CB Myles Bryant: Bryant remains the Patriots’ No. 1 slot cornerback for now, but he has two rookies breathing down his neck. Jack Jones’ emergence might lead to Jonathan Jones seeing more slot snaps again, while Marcus Jones has the speed and shiftiness to take over for the third-year man inside as well. Bryant needs to play some quality football or else he might find himself on the outside looking in.

P Jake Bailey: Bailey will miss at least the next four games on injured reserve, but whenever he returns he needs to show some improvement. The fourth-year man, after all, was in the middle of an inconsistent season before a back injury sidelined him.

Bill Belichick sees progress in practice squad offensive lineman Bill Murray. One of the most interesting but also most under-the-radar storylines of the offseason, was third-year man Bill Murray moving from the defensive to the offensive line. The move was not enough to keep Murray on the roster, but it did allow him to stick around via the practice squad.

He even was elevated to the game-day roster in Week 7 against the Chicago Bears. Along the way, Murray has apparently shown some solid growth.

“It’s unfortunate that he wasn’t able to put a full training camp and even regular season together. It’s kind of been in spurts. But lately it’s been good,” said head coach Bill Belichick on Friday. “His training is good. I mean he looks great physically. And of course, our practices are cut down now, one padded practice a week and that kind of thing.

“So, the opportunity for those players developmental O- and D-lineman, linebackers, tight ends is just limited. In the line of scrimmage blocking and pass protection, you know all those kinds of things. Receivers and DBs can run routes and cover and that but the development of the bigger guys in the interior part of the line is just limited. So, Bill does all he can.”

Murray joined the Patriots as a rookie free agent out of William & Mary and spent his first two years on the practice squad as a depth defensive lineman. He never saw any game action, though, and in order to maximize his chances of sticking around made the position change this year.

According to Belichick, Murray’s work ethic has helped him successfully make that move.

“Nobody works harder than that kid,” he said. “Physically, he looks great and was impressive. His training is very impressive. But like a lot of young guys what they really need are snaps, and so he gets as many as he can. So, he’s making progress.”

Patriots center David Andrews explains the team effort that goes into a successful play-action game. Like the rest of the offense, the Patriots’ play-action game has also run hot and cold this year. At times, the team has successfully moved the football off of run fakes or similar concepts such as run-pass option plays, but those positive plays have been few and far between.

For center David Andrews, it all starts with the run game.

“It’s a team thing,” he said this week. “We have to do a great job of selling the fake — pad level, things like that, the quarterback and running back have to do a great job. It’s really a team effort, something you have to do really well. You have to run the ball well, first of all, to have play action. You just have to do a great job, you have to make it sound and look like a run.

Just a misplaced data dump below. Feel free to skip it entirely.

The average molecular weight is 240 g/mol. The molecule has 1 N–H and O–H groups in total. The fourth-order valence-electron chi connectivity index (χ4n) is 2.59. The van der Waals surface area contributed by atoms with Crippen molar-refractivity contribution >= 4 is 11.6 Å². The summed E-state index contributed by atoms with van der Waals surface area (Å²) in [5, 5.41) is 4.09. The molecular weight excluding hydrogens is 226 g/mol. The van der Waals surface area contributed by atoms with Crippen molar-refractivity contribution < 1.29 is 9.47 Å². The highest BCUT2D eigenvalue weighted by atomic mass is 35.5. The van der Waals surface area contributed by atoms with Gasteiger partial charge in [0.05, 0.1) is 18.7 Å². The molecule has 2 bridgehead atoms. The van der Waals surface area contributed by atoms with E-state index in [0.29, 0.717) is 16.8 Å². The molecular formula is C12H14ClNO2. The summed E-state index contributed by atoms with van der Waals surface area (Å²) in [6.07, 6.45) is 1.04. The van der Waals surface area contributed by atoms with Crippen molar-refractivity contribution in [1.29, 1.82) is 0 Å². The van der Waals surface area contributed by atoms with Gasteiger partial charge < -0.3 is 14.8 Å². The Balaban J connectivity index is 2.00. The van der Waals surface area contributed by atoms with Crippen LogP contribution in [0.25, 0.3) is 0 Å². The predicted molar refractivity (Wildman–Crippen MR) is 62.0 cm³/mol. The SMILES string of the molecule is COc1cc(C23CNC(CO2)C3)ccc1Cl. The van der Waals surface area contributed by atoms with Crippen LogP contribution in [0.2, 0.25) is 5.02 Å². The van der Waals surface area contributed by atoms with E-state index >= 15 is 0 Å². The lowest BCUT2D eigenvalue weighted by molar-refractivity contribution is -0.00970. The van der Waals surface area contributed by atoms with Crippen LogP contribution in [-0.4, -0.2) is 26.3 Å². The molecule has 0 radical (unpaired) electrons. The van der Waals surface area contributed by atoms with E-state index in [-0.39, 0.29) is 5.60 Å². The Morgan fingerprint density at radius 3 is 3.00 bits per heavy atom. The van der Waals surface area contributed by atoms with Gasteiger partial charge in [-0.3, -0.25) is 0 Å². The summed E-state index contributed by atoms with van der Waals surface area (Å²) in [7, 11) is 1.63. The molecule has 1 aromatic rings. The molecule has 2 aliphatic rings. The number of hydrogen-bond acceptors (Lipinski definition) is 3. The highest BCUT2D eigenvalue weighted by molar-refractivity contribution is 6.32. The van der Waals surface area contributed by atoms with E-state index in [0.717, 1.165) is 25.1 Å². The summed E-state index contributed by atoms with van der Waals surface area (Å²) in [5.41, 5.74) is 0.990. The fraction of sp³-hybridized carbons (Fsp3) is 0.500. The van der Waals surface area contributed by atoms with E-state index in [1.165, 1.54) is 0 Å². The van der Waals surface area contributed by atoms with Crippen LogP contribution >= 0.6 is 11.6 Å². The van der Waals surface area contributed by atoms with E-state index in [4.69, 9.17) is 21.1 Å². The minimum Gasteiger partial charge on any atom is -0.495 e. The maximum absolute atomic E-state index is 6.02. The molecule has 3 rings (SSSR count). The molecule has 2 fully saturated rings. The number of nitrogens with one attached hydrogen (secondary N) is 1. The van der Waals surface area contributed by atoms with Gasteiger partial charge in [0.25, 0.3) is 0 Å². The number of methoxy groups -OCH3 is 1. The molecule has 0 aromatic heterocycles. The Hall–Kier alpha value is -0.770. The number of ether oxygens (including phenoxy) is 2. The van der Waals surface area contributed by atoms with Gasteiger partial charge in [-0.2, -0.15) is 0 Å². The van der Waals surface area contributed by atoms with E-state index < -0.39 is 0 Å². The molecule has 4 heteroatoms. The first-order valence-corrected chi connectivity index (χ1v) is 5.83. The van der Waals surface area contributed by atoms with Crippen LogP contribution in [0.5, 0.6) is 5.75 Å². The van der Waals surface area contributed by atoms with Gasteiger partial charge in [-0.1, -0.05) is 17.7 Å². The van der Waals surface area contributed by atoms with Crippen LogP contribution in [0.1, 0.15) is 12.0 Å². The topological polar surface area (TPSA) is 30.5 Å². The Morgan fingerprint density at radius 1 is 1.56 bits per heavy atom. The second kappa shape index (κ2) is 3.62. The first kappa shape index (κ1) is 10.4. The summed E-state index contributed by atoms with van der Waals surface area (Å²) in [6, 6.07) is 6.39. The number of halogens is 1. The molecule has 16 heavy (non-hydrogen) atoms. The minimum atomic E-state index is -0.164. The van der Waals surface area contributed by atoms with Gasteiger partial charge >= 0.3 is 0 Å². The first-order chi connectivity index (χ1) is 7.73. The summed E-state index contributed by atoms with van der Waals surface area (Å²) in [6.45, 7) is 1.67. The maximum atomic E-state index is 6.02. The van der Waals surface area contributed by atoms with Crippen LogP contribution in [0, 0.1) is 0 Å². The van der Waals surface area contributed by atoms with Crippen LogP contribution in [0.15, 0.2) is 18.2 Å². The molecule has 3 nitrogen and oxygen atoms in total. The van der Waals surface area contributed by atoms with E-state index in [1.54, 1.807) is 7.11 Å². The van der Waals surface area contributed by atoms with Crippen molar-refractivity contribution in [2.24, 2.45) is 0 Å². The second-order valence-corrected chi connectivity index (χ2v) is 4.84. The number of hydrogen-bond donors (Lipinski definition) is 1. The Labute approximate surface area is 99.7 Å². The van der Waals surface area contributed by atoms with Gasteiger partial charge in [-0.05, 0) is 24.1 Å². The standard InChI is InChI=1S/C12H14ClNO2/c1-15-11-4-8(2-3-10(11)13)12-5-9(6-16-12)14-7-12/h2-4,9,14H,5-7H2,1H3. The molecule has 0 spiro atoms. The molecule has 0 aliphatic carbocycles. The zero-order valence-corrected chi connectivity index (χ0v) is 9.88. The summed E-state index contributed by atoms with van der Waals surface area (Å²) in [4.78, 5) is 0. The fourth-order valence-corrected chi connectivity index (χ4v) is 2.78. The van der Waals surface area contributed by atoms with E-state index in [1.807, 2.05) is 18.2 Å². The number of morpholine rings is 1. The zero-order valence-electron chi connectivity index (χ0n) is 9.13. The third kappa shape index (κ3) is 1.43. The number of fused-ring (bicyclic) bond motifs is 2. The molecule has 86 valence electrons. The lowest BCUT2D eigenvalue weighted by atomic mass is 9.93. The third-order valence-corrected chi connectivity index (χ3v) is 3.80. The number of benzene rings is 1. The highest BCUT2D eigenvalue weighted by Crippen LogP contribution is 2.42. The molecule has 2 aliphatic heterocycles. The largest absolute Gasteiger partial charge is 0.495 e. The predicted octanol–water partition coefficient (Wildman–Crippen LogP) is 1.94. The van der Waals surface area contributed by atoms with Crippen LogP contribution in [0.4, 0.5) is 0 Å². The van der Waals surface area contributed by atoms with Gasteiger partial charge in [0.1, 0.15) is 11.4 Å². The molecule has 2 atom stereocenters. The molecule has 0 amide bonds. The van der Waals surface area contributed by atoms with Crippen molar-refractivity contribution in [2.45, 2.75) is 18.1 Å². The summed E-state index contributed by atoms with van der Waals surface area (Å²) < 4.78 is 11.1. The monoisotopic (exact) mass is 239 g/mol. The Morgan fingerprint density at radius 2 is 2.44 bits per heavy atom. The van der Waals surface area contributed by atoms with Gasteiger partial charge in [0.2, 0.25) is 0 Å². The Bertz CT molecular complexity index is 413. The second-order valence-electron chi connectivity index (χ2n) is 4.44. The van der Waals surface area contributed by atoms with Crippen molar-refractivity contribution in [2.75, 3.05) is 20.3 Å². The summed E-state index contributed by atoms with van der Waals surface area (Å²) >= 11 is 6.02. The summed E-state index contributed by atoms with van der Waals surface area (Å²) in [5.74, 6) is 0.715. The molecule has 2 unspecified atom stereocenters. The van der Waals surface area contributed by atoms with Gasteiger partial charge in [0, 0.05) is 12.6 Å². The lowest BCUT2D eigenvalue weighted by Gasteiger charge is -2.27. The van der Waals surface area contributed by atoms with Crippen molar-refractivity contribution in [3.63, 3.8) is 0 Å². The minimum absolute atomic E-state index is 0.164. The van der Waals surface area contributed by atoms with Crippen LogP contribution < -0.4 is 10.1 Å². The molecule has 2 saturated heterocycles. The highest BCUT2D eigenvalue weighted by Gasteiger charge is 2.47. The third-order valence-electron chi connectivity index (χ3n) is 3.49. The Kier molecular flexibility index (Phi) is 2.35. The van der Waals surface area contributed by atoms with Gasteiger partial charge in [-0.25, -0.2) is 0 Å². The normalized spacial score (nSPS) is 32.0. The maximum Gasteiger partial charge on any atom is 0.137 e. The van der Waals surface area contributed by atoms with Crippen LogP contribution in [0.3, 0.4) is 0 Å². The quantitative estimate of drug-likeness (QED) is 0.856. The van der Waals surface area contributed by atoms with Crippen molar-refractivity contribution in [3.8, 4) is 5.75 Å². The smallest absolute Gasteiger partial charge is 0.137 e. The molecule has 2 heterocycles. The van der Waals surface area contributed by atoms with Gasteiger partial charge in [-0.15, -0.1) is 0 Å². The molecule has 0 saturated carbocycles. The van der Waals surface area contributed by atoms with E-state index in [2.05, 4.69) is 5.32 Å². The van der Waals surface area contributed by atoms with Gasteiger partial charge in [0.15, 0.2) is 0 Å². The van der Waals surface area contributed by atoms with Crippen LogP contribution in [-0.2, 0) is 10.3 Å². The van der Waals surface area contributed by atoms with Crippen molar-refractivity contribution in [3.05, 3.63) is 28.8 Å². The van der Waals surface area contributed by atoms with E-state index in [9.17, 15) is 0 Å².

“Running the ball well helps that a lot. When they’re not really fearing the run, obviously play-action’s not as fearful. But when you got guys, linebackers, knowing they have to step up, they have to fill, maybe they’re rolling a safety into the box, whatever it is, that’s when you’re going to open up more of those lanes behind you . It all starts in the run game, in my opinion.”

Andrews went on that the blocking aspect of it is crucial from an offensive line perspective. The sound and look of pads hitting each other in run-blocking, after all, would be different from the more passive and backward-based pass protection.

Mac Jones is the least efficient early-down quarterback in the NFL. The Patriots’ early-down struggles are well-documented, and the following graphic shared by Pro Football Focus’ Kevin Cole illustrates this as well. The focus lies solely on the passing game, with New England starter Mac Jones as the least efficient QB in the NFL from the perspective of expected points added on first and second downs:

The Patriots have repeatedly stated the need to improve on early downs, to keep themselves out of unfavorable must-win third downs. As with most things pro football, it all starts at the quarterback: if Jones and the passing offense cannot move up that chart, no improvements will happen and the unit will continue its struggles.

Several ex-Patriots hear their names called in the XFL Draft. The new edition of the XFL held its draft this week and multiple former New England Patriots were among those selected. The draft worked not as the usual NFL event, but rather in tiers: quarterbacks were selected first, followed by skill position players, defensive backs, and so on.

The most notable name on that list is Antonio Garcia, and offensive lineman for the Vegas Vipers. Garcia originally joined the Patriots as a third-round draft pick in 2017 — one of only four players selected by the team that year — but he never appeared in a single game for the organization after blood clots were discovered in his lungs.

Garcia ended up spending time with the Jets, Indianapolis Colts and Miami Dolphins before moving to the CFL. Now, he will try to continue his career south of the border again in the XFL 2.0.